Start A Chapter

How to Start Your Local/Regional Chapter of SWS

SWS Contacts The Membership Committee is in charge of communicating with the local and regional chapters. One or more members of the Membership Committee serve as designated liaisons to the chapters. To find out who the liaison is, go to or contact the Executive Office at

Officers and Members We encourage all members of local and regional SWS chapters to also become a member of the overarching national organization. At least three members are needed to begin a new chapter. In a local chapter, there should be at least one officer who is a member of the national SWS. In regional chapters, there should be at least three officers who are members of the national SWS. A chapter in development may obtain a list of potential local or regional members from the Executive Office

fMeetings Active local and regional chapters must hold at least one meeting per year.

Notification of New Chapter Please inform the Executive Office ( of the chapter’s formation, and they will then forward this information to the Membership Committee’s chapter liaison. Include the name and address of the officers or a contact person or persons, which will be used to facilitate communication between branches of SWS.

Winter Meetings Local and regional chapters should send a representative to the Winter Meeting each year who can then report back about the meeting to the chapter. There will be a regular session, hosted by the Membership Committee, specifically for chapter representatives to address issues and share ideas.

Annual Reports Chapters should submit an annual report each year to Network News (you can find the email address of the current “newsletter editor” at The report should contain the following: current officers and their contact information, the year’s activities (even if it is only a meeting), any issues to be addressed, and any funding requests (see below under “Funding”). The report may be short if your chapter has had minimal activity. Copies of the report should also be emailed to the Membership Chair and the chapter liaison before the Winter Meeting.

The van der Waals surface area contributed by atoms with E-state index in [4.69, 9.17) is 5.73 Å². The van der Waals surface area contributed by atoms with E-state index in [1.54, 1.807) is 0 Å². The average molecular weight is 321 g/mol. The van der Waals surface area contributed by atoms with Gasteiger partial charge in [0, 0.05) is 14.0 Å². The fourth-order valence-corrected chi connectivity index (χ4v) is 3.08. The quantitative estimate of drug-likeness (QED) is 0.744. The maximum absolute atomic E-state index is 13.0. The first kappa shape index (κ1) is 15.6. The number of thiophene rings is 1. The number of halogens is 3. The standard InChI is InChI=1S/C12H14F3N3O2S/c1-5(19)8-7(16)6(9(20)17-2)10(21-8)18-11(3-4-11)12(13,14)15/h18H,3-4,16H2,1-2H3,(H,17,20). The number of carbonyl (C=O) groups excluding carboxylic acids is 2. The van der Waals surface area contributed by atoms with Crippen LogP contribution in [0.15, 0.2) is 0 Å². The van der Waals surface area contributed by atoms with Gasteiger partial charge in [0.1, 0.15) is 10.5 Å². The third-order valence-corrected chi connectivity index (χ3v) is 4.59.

Funding The Executive Office will provide up to $250 for local chapters and $500 for regional chapters annually to help support the activities of the chapters, such as a special program or speaker. Your group can request funds from the SWS Treasurer by using the online budget request form. If you have any questions, you can find the contact information for the current Treasurer on the form itself or at You can submit your request for funds at any time except during the two weeks before the Winter and Summer meetings, when everyone is very busy. Chapters that receive funds must submit a summary of the proposed event afterward.

We also encourage local chapters to register as student organizations on campus. Many colleges and universities provide funding for student groups, which can then be used before tapping into SWS funds.

Dues Chapter dues are optional. It is up to your chapter to decide if you would like to charge a small fee for dues to help cover expenses. Some chapters do and others do not. Dues are not shared in any way with the national SWS organization.

Statements Please refrain from issuing statements or taking actions on behalf of the main SWS. Any chapter may issue statements or take actions on its own behalf.

Preliminary Processes Usually a general meeting is called to propose the establishment of a local/regional SWS group. If attendees agree to form a chapter, the group elects or appoints various persons to serve as officers or coordinators. Usually at this meeting, the group also decides on local/regional membership dues, though they are not required. Experience has shown that $8.00 to $10 per person generally provides sufficient funds for activities, although it may be different in your chapter.